Thoroughly Alive

We must hunger after the beautiful and the good...


Be still and sing out loud!

It was a sunny, gorgeous Saturday afternoon and I was restless as no dreamer with a day to herself has the right to be. Oh, how I'd longed for this time. I'd planned hours like a string of gems; a sapphire one of Scripture and quiet, a ruby one of fiery, inspired writing, an emerald one of wandering the mountains near my house. For the life of me though, I could not get heart, brain, or bones to calm down and enjoy. The world and I were in some kind of a fight. The hysterical thing was that I started out by reading Psalm 46 in my quiet time with its peremptory command to be still and know that I am God. Hah and argh!

I decided to run errands. (And I hate to fragment a beautiful day with errands.) For sheer comfort, I stopped at the tiny coffee shop around the corner, got my usual creamy cappuccino, and got back in the car. I was still in the parking lot when I realized with a shock exactly what I needed to do.  I needed to escape. I glanced around, warmth growing in my mind: Gypsy, my darling blue car was all ready, the coffee was steaming in my hand, a car full of music awaited and the widest blue sky imaginable was jumping exultantly to the heavens out my window. I skipped the grocery store and headed for the hills.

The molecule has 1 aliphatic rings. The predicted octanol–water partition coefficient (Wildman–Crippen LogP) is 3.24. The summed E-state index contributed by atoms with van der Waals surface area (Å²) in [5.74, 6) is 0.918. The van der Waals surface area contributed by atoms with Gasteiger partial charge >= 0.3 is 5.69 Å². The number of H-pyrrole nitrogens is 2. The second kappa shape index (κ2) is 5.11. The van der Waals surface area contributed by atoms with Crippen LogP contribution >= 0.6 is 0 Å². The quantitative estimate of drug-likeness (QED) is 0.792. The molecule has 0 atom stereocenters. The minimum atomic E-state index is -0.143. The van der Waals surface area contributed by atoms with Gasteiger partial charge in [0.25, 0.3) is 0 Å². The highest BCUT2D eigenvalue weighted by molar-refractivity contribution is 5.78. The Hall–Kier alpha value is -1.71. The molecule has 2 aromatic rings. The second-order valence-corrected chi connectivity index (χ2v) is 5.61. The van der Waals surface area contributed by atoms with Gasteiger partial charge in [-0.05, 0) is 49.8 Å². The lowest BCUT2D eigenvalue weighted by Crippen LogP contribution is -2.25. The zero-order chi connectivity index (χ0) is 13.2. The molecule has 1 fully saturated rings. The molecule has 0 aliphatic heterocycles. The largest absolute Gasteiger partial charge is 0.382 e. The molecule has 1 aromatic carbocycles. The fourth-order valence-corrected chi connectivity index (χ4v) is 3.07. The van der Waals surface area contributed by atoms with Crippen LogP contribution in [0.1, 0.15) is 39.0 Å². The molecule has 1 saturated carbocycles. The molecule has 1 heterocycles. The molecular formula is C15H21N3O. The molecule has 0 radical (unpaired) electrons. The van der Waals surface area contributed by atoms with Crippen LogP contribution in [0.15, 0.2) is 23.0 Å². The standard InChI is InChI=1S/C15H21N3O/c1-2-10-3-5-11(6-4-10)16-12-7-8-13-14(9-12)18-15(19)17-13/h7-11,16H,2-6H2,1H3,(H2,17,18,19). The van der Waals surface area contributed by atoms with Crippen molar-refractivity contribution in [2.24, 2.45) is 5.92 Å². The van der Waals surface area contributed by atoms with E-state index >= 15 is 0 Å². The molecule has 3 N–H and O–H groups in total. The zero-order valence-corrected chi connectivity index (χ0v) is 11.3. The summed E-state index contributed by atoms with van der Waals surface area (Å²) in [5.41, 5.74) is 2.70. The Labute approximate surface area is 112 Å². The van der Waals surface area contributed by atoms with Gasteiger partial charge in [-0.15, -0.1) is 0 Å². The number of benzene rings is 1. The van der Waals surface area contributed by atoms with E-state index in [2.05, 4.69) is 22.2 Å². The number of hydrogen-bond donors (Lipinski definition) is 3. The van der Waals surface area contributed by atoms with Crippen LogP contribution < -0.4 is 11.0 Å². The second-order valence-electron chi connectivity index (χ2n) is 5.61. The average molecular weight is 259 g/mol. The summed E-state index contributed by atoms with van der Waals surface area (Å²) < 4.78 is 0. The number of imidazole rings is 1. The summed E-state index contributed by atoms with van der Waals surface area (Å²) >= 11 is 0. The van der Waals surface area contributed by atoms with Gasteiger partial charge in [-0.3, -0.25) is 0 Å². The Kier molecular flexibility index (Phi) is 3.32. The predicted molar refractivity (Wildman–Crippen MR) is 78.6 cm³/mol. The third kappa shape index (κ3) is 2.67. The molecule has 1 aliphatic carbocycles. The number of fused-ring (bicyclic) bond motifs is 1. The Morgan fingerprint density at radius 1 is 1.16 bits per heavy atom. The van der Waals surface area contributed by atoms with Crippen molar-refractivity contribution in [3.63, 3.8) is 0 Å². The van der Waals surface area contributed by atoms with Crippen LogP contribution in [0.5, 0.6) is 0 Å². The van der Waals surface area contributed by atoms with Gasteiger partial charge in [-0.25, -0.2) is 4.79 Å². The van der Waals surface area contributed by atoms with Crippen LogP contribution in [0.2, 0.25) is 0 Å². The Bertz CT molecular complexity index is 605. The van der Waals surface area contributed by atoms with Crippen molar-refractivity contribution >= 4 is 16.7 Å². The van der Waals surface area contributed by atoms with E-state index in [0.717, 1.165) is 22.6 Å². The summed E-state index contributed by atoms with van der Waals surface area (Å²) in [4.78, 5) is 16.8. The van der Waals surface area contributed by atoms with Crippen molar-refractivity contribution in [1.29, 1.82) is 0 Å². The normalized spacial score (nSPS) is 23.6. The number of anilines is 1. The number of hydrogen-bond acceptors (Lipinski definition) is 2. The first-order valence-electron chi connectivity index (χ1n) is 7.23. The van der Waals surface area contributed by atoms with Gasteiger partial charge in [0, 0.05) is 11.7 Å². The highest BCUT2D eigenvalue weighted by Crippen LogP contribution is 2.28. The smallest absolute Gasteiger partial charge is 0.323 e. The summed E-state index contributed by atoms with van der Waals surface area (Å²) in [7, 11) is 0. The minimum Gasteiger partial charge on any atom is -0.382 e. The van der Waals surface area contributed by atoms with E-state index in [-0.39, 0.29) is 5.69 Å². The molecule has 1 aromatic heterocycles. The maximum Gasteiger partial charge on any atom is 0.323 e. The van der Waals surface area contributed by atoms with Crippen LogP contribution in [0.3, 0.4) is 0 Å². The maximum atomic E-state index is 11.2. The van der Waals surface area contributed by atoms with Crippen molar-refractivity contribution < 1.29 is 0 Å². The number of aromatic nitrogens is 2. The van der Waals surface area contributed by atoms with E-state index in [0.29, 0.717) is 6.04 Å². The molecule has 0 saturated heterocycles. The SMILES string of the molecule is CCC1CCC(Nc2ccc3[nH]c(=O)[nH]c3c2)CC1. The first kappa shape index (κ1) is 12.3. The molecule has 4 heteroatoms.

There is a sinuous, two lane highway that jogs deeply north into the mountains just west of my home. It scampers out into wild places, where houses are sparse and the slopes of the mountains curve and laugh in an unbroken line from earth to sky. I headed there. I turned my music up as loud as I could bear it and let it shake the worry loose from my soul. For an hour, I let blue sky literally wash my eyes with color, clean away the illness of a too busy life. I pounded my steering wheel in time to my music, until all my angst was drummed out. I breathed slow and deep, let the swelling scent of newly greened hills fill my lungs with life. Three ravens wove a ring in the windy sky above me, back and forth, a dance that tied my soul and mind and heart back together.

There came a point where I realized, abruptly, that I was finally still. Stilled by an hour of wordless wondering. Prayer came quick as breath and I felt God laugh.  I realized that sometimes, being still is a matter of action. You have to flesh out stillness, go on the hunt for the quiet you have driven away. It takes a bit of a quest after hushed, lovely things to replace the frenzy that comes of a heart forgetting the strength of God. That day, "be still and know," became "be still and sing," "be still and watch", "be still and breathe."

Sing at the tipsy top of your lungs, and somewhere in the catch of breath and swell of music and light of your eyes, you'll know. He is God.